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By Team Ford Racing Correspondent

Billy Johnson took his Ford Mustang Boss 302R for a qualifying spin Thursday as the field was being set for Friday's 2.5-hour Continental Tire SportsCar Challenge race (1:20 p.m., live coverage on IMSA.com) and found himself scoring his first pole position in 2:22.504 seconds (85.892 mph) at the 3.4-mile, 20-turn Circuit of the Americas.

"This is my first-pole, period, since my karting days!" Johnson said emphatically through a wide grin.

Having 15 wins and 34 podiums alone in the Continental Tire SportsCar Challenge -- most of them coming with qualifying driver Jack Roush Jr. -- is no mean feat. But Johnson had never qualified on a CTSC pole. Until Thursday.

"People have seen me as a closer, and that's where they put me," Johnson said.

That is, until Multimatic Motorsports' Sean Mason and Larry Holt got together and ordered changes in the team's two-car driver lineup.

"We just figured that the guys could use a little change of atmosphere," Mason said shortly after being queried on the subject about midway through this season.

So, off went Johnson to the No. 158 Ford Mustang Boss 302R to pair with Ian James, the latter moving from "forever" starting races to closing, whereas James' former co-drover, closer Scotty Maxwell, went to the No. 15 Ford Mustang Boss 302R, where the latter is teamed with closing driver Jade Buford, who once did little more than open (and qualify). Maxwell on Thursday laid down a 2:23.000 lap at 85.594 mph.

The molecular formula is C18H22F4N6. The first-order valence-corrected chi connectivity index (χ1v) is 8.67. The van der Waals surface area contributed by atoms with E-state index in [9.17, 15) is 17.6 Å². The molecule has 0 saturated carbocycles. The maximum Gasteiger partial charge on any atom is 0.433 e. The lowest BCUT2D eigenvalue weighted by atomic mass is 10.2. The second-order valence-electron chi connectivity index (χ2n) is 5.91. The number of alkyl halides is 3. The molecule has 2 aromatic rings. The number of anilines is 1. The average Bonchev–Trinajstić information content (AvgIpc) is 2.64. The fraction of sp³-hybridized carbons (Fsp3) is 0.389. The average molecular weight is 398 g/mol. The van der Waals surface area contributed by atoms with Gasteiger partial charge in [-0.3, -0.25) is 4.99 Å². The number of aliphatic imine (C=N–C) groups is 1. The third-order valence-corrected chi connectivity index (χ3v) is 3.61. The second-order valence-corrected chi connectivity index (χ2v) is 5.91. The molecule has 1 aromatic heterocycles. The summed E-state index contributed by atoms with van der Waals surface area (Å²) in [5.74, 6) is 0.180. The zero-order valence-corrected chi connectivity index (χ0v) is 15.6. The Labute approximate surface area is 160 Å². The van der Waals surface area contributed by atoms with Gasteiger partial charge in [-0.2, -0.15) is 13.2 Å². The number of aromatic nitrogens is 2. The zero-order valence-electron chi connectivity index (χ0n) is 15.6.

Typical for new teams when key personnel arrive with helmet in hand, it took a little while before things started to gel. Each of the drivers could fight and prevail with the best of the field but a couple of things lacked, mostly on how the "other guys" -- the paddock and pit crews -- did their thing to make the driver better at doing his thing.

"You know, I've been with Larry and Sean for a long, long time," Maxwell said, "And I know those guys have been between rocks and hard places before, and they've come out of it. I knew they'd do it this time, too. The key was having patience, and it paid off today. Now, if we can only get it to pay off (Friday). That's my hope."

Maxwell, who with Mutimatic, David Embringham and David Brabham won the Daytona Prototype's inaugural Rolex 24 At Daytona, asked what his and Johnson's race strategy might be.

He then peered into the distance with a hard stare and said, "You know, I don't know. But I do think it's time we win."

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